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As Marion Bartoli wandered around the neighborhood of Wimbledon before the start of this year's tournament, she was several times asked "How do you feel? Will it be hard to defend your title?" Her answer: "Not really because I'm not going to defend it."
No female winner at Wimbledon has said that since 1997 when knee surgery prevented Steffi Graf from returning to the court. Howard Fendrich, who's been covering the tournament for the Associated Press, joined Bill Littlefield to discuss the decision of last year's women's champion to abdicate her throne.
BL: When she was six years old, Marion Bartoli began dreaming of winning at Wimbledon. But I gather that fulfilling the dream did not entirely explain why she retired shortly after winning the title last year.
HF: No, but it probably made it easier for her to walk away from the game. She was only 28 and probably could have stuck around for several years and been competitive as a top 1o or top 20 player, but the injuries and pain just grew too tough to take. She had a bad shoulder that she said to this day sometimes hurts her to lift her arm. The trials and tribulations of day-to-day life on the tour just added up to too much for her, and she decided to walk away about six weeks after winning last year's championship.
BL: Bartoli wept for a long time after she returned to Centre Court early this week. But is it fair to say that she enjoyed her return to Wimbledon — never mind that she wasn't there to hit tennis balls?
HF: Yes, definitely. She seemed thrilled to be able to walk into the gates here as a member. [A] championship at the All England club accords one lifetime membership to what is a private club. Traditionally the defending women's champion opens play on Centre Court on the tournament's first Tuesday. That, of course, was not the case this year because of Bartoli's retirement.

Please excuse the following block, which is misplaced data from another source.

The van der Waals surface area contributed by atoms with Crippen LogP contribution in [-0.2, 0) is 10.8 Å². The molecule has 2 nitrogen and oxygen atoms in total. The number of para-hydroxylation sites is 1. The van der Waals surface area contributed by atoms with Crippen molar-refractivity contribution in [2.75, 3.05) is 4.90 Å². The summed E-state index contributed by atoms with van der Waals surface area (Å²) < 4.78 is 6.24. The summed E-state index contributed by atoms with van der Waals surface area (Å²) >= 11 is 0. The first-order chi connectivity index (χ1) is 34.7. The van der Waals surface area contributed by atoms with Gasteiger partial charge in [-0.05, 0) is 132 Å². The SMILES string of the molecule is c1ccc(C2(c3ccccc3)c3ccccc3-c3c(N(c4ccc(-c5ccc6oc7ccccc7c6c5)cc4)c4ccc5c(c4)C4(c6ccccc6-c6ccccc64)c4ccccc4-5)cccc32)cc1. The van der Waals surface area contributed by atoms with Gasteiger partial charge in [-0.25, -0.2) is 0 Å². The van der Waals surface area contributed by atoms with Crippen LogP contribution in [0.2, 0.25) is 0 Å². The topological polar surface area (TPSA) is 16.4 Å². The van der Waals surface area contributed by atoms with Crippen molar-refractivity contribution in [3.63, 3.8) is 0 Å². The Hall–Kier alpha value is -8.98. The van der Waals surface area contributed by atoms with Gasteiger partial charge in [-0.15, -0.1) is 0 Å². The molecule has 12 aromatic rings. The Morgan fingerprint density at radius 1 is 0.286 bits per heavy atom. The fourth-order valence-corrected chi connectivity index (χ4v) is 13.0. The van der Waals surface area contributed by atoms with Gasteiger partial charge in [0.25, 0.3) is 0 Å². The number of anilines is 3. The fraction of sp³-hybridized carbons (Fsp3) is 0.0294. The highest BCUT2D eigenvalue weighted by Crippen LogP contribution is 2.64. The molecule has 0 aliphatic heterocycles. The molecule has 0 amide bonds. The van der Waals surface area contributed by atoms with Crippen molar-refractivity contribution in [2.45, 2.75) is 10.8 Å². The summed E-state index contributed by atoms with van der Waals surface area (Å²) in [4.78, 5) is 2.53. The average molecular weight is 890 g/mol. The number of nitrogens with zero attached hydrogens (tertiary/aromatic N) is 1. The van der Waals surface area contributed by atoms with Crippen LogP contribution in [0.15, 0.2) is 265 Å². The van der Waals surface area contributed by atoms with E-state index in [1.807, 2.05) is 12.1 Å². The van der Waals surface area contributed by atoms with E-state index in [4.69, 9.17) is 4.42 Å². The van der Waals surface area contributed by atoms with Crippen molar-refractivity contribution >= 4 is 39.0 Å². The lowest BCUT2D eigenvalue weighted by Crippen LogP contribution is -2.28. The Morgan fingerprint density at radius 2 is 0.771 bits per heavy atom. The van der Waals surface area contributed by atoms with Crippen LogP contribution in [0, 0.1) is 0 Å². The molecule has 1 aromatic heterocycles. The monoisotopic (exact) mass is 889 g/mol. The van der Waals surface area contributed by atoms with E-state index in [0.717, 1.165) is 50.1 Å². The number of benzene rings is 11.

Instead, Sabine Lisicki of Germany — the woman who was a runner-up a year ago — played in that first match. But Bartoli was present. She was invited to sit in the royal box at center court and she took part in the pre-match coin toss and she got choked up there. She was wiping away tears — clearly moved to be back on the patch of grass that forever will be the most important one in her career.
BL: According to what Bartoli said at the pre-tournament press conference she vividly remembers the moment she won the title. Would that explain why Bartoli acknowledged that every two days or so she watches the video of that final point of her final match?
HF: Yes, absolutely. She can't get enough of it and who could blame her for wanting to relive that great moment of triumph over and over again? But it was a neat sort of acknowledgement on her part that there's nothing blasé about it as far as she's concerned.
BL: It's rare for somebody who has won something as prestigious as Wimbledon — or had a really great season — to retire so young. Can you think of anybody else in tennis or elsewhere that can compare to Bartoli in that respect?
HF: There have been examples in tennis. The most famous probably is Björn Borg who won 11 Grand Slam titles but walked away from the sport in his mid 20s at the height of his powers. Women such as Kim Clijsters or Justine Henin or Martina Hingis who left in their 20s. And then there's the case of Pete Sampras who was still in his early 30s. The very last match he ever played as a pro was the final of the 2002 U.S. Open when he beat his longtime rival Andre Agassi for the title. That was Sampras's 14th Grand Slam championship, and he never played another match.
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